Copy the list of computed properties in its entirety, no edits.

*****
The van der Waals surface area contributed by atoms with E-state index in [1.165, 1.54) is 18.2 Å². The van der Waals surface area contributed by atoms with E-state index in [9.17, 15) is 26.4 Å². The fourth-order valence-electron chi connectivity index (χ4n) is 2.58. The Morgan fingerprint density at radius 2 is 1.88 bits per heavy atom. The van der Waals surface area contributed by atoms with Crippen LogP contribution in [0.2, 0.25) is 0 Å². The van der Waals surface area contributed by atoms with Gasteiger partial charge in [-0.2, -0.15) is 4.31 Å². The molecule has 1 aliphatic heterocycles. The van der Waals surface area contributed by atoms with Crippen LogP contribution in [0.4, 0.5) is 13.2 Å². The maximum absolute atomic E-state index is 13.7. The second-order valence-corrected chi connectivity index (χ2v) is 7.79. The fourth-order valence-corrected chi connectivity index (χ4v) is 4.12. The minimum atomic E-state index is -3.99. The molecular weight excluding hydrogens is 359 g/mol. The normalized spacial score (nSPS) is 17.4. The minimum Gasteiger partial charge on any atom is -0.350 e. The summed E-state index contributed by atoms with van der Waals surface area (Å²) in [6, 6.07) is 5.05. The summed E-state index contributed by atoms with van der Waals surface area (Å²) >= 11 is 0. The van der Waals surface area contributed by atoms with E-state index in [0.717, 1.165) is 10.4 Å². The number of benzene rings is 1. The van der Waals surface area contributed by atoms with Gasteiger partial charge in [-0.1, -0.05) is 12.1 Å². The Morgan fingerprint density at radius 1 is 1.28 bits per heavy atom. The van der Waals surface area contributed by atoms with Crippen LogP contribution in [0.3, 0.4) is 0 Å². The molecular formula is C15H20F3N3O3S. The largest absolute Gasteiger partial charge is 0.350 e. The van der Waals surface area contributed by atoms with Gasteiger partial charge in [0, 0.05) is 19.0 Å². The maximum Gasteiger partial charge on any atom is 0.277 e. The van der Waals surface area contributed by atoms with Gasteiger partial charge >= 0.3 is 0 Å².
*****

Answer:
The van der Waals surface area contributed by atoms with E-state index in [1.165, 1.54) is 18.2 Å². The van der Waals surface area contributed by atoms with E-state index in [9.17, 15) is 26.4 Å². The fourth-order valence-electron chi connectivity index (χ4n) is 2.58. The Morgan fingerprint density at radius 2 is 1.88 bits per heavy atom. The van der Waals surface area contributed by atoms with Crippen LogP contribution in [0.2, 0.25) is 0 Å². The van der Waals surface area contributed by atoms with Gasteiger partial charge in [-0.2, -0.15) is 4.31 Å². The molecule has 1 aliphatic heterocycles. The van der Waals surface area contributed by atoms with Crippen LogP contribution in [0.4, 0.5) is 13.2 Å². The maximum absolute atomic E-state index is 13.7. The second-order valence-corrected chi connectivity index (χ2v) is 7.79. The fourth-order valence-corrected chi connectivity index (χ4v) is 4.12. The minimum atomic E-state index is -3.99. The molecular weight excluding hydrogens is 359 g/mol. The normalized spacial score (nSPS) is 17.4. The minimum Gasteiger partial charge on any atom is -0.350 e. The summed E-state index contributed by atoms with van der Waals surface area (Å²) in [6, 6.07) is 5.05. The summed E-state index contributed by atoms with van der Waals surface area (Å²) >= 11 is 0. The van der Waals surface area contributed by atoms with E-state index in [0.717, 1.165) is 10.4 Å². The number of benzene rings is 1. The van der Waals surface area contributed by atoms with Gasteiger partial charge in [-0.1, -0.05) is 12.1 Å². The Morgan fingerprint density at radius 1 is 1.28 bits per heavy atom. The van der Waals surface area contributed by atoms with Crippen LogP contribution in [0.3, 0.4) is 0 Å². The molecular formula is C15H20F3N3O3S. The largest absolute Gasteiger partial charge is 0.350 e. The van der Waals surface area contributed by atoms with Gasteiger partial charge in [0, 0.05) is 19.0 Å². The maximum Gasteiger partial charge on any atom is 0.277 e. The van der Waals surface area contributed by atoms with Gasteiger partial charge >= 0.3 is 0 Å².